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Hekhalot and merkabah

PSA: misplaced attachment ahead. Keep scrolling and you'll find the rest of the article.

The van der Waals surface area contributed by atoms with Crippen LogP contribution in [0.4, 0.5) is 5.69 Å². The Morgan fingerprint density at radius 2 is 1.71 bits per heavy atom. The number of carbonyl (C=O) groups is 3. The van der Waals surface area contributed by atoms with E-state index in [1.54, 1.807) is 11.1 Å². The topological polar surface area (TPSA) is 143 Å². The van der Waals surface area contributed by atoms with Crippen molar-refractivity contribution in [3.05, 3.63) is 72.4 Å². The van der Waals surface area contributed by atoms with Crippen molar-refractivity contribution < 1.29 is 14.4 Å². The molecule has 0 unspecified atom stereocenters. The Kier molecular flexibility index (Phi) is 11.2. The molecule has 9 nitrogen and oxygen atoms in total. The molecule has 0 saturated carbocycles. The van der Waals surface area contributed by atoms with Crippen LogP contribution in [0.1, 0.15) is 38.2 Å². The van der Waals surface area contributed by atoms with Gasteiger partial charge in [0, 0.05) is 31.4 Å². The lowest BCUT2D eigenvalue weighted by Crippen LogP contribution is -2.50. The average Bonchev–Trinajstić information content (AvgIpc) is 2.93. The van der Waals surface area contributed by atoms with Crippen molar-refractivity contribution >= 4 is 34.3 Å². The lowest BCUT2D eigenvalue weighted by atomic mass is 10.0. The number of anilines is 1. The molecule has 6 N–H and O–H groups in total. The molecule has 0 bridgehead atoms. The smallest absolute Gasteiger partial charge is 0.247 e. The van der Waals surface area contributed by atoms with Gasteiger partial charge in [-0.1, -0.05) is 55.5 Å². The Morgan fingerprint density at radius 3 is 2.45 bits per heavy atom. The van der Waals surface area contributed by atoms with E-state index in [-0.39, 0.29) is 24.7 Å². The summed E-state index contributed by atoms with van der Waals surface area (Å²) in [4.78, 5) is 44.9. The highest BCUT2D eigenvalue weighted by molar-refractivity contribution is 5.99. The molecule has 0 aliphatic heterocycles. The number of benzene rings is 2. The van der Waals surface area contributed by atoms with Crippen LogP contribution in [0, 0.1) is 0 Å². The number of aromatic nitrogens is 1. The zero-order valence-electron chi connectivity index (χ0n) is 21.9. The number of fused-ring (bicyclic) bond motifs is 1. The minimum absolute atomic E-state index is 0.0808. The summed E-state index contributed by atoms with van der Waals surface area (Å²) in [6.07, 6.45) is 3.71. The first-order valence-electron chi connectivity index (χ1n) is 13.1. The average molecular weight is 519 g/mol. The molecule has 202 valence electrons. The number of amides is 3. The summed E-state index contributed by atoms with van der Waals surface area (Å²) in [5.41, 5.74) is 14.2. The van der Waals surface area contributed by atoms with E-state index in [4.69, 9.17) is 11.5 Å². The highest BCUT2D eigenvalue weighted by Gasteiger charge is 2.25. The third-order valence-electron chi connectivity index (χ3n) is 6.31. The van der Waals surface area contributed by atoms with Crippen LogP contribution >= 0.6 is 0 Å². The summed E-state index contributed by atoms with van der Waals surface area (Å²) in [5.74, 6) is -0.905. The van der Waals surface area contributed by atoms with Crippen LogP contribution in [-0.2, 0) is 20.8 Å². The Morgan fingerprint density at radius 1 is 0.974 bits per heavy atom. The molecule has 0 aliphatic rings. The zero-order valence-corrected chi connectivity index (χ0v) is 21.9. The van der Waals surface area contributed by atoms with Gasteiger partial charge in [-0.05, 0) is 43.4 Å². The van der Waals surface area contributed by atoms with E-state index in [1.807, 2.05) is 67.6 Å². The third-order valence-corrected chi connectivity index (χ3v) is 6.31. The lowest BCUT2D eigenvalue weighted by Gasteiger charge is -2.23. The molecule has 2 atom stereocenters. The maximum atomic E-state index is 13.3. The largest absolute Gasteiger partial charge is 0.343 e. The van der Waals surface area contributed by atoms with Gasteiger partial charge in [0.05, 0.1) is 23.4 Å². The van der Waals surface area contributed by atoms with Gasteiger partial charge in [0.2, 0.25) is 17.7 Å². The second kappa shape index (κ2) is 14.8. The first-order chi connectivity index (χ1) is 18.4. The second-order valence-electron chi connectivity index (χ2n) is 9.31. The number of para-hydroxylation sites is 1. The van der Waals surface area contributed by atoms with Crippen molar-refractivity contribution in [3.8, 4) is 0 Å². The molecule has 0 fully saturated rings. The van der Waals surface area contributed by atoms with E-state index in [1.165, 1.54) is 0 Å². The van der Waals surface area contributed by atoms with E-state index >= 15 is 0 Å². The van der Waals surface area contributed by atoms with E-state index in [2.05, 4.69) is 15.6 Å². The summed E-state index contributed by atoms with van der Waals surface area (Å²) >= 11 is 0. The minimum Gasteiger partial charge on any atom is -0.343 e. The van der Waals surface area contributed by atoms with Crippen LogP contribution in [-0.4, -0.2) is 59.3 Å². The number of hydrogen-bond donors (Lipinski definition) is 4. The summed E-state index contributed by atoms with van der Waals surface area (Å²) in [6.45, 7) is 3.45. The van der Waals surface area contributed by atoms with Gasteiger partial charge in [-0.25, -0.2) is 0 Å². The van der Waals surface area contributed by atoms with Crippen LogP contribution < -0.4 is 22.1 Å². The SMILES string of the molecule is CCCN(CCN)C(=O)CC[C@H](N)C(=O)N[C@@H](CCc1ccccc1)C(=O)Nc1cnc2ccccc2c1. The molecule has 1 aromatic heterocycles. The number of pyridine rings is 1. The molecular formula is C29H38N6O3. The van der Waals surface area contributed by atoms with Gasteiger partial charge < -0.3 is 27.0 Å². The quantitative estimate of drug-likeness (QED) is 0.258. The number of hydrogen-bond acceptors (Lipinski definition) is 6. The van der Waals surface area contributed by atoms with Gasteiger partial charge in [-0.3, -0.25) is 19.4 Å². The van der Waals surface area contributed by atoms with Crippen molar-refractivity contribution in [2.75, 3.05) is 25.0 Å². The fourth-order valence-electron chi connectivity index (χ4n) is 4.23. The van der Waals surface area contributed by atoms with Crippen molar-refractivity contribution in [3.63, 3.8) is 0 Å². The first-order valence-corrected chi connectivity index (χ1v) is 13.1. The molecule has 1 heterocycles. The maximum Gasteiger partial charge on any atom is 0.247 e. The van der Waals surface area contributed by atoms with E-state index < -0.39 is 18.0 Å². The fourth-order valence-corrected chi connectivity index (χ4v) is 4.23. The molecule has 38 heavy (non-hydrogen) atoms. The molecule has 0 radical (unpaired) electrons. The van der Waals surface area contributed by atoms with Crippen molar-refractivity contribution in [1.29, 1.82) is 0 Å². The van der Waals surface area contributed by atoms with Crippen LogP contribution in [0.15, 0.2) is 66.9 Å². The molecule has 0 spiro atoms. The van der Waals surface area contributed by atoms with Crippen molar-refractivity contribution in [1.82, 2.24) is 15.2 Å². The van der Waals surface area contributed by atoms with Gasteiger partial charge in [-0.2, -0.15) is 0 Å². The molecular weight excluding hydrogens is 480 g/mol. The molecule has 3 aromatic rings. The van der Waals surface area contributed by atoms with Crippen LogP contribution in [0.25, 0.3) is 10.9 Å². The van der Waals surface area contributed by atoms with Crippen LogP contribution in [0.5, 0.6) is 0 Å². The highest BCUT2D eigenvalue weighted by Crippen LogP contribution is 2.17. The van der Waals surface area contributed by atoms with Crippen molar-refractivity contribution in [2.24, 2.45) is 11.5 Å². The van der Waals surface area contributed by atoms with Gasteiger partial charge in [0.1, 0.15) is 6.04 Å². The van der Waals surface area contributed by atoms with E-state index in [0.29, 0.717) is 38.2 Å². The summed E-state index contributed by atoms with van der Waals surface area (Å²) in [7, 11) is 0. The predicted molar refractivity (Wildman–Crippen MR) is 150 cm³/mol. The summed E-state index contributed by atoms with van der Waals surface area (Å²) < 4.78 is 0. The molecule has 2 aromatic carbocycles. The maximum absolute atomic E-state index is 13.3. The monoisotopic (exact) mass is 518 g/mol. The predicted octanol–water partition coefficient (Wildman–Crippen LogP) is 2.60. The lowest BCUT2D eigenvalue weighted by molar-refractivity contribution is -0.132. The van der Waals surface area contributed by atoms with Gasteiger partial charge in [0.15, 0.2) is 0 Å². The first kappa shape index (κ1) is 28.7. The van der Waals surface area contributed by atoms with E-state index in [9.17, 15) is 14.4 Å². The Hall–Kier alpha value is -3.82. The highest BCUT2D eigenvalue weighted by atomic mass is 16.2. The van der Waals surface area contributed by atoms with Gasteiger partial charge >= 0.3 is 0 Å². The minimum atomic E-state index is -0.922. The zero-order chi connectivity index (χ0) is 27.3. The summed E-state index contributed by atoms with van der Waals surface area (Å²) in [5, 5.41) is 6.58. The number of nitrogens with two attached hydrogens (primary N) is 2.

Hekhalot and merkabah. Early Jewish magic and mysticism connected with the palaces of heaven (hekhalot) and the chariot (merkabah) of Elijah by which he was carried up to heaven. Contemplation of the chariot chapters of Ezekiel are at least as early as Johanan ben Zakkai, and, following the discovery among the Cairo Genizah Fragments of an early text describing Johanan's experience, it seems clear that Saul (who became Paul) practised this mysticism, and that this was the foundation of his many reported experiences, including the vision on the Damascus road. The other surviving treatises date from the 3rd to 7th cents., of which five were of particular importance in subsequent Jewish mysticism: Hekhalot Zutartei (The Smaller Book of Palaces), describing the ascension of Akiva to heaven; Hekhalot Rabbati (The Greater Book …), describing the ascension of R. Ishmael; Maʿaseh Merkabah (The Work of the Chariot), an anthology of hymns sung by mystics during their ascent; Sefer Hekhalot, known also as the Third Book of Enoch, in which R. Ishmael describes his ascension and meeting with Metatron, Sar ha-Panim, the Prince of Countenances; and Shi'ur Komah (The Measurement of the Height), in which the vision of God is described in anthropomorphic terms derived particularly from Song of Songs. These early texts and practices profoundly influenced kabbalah and such movements as Ḥasidei Ashkenaz.

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